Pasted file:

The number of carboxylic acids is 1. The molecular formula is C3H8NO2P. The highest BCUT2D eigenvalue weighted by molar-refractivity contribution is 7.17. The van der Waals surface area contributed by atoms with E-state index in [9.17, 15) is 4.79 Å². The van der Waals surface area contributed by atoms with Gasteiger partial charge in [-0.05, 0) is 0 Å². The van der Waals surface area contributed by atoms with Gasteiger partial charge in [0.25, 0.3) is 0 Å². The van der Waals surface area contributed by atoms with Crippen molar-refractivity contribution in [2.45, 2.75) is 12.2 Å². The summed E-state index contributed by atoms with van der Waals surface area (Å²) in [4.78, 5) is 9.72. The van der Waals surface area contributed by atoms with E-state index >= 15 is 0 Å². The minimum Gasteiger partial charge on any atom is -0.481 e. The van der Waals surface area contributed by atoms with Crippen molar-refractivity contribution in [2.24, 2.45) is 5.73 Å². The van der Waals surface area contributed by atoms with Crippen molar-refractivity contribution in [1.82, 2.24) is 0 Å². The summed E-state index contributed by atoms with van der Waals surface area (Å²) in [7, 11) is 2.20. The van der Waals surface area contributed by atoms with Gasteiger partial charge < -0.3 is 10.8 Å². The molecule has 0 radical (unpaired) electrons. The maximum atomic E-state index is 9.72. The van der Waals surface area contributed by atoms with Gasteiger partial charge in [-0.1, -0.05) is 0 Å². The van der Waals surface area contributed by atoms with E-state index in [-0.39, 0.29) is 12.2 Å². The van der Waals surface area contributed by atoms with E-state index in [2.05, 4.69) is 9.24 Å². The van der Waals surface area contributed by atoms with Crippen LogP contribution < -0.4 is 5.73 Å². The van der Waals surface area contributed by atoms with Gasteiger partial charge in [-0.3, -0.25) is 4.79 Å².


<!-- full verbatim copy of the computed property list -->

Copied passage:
The number of carboxylic acids is 1. The molecular formula is C3H8NO2P. The highest BCUT2D eigenvalue weighted by molar-refractivity contribution is 7.17. The van der Waals surface area contributed by atoms with E-state index in [9.17, 15) is 4.79 Å². The van der Waals surface area contributed by atoms with Gasteiger partial charge in [-0.05, 0) is 0 Å². The van der Waals surface area contributed by atoms with Gasteiger partial charge in [0.25, 0.3) is 0 Å². The van der Waals surface area contributed by atoms with Crippen molar-refractivity contribution in [2.45, 2.75) is 12.2 Å². The summed E-state index contributed by atoms with van der Waals surface area (Å²) in [4.78, 5) is 9.72. The van der Waals surface area contributed by atoms with E-state index >= 15 is 0 Å². The minimum Gasteiger partial charge on any atom is -0.481 e. The van der Waals surface area contributed by atoms with Crippen molar-refractivity contribution in [2.24, 2.45) is 5.73 Å². The van der Waals surface area contributed by atoms with Crippen molar-refractivity contribution in [1.82, 2.24) is 0 Å². The summed E-state index contributed by atoms with van der Waals surface area (Å²) in [7, 11) is 2.20. The van der Waals surface area contributed by atoms with Gasteiger partial charge < -0.3 is 10.8 Å². The molecule has 0 radical (unpaired) electrons. The maximum atomic E-state index is 9.72. The van der Waals surface area contributed by atoms with Gasteiger partial charge in [-0.1, -0.05) is 0 Å². The van der Waals surface area contributed by atoms with E-state index in [-0.39, 0.29) is 12.2 Å². The van der Waals surface area contributed by atoms with E-state index in [2.05, 4.69) is 9.24 Å². The van der Waals surface area contributed by atoms with Crippen LogP contribution < -0.4 is 5.73 Å². The van der Waals surface area contributed by atoms with Gasteiger partial charge in [-0.3, -0.25) is 4.79 Å².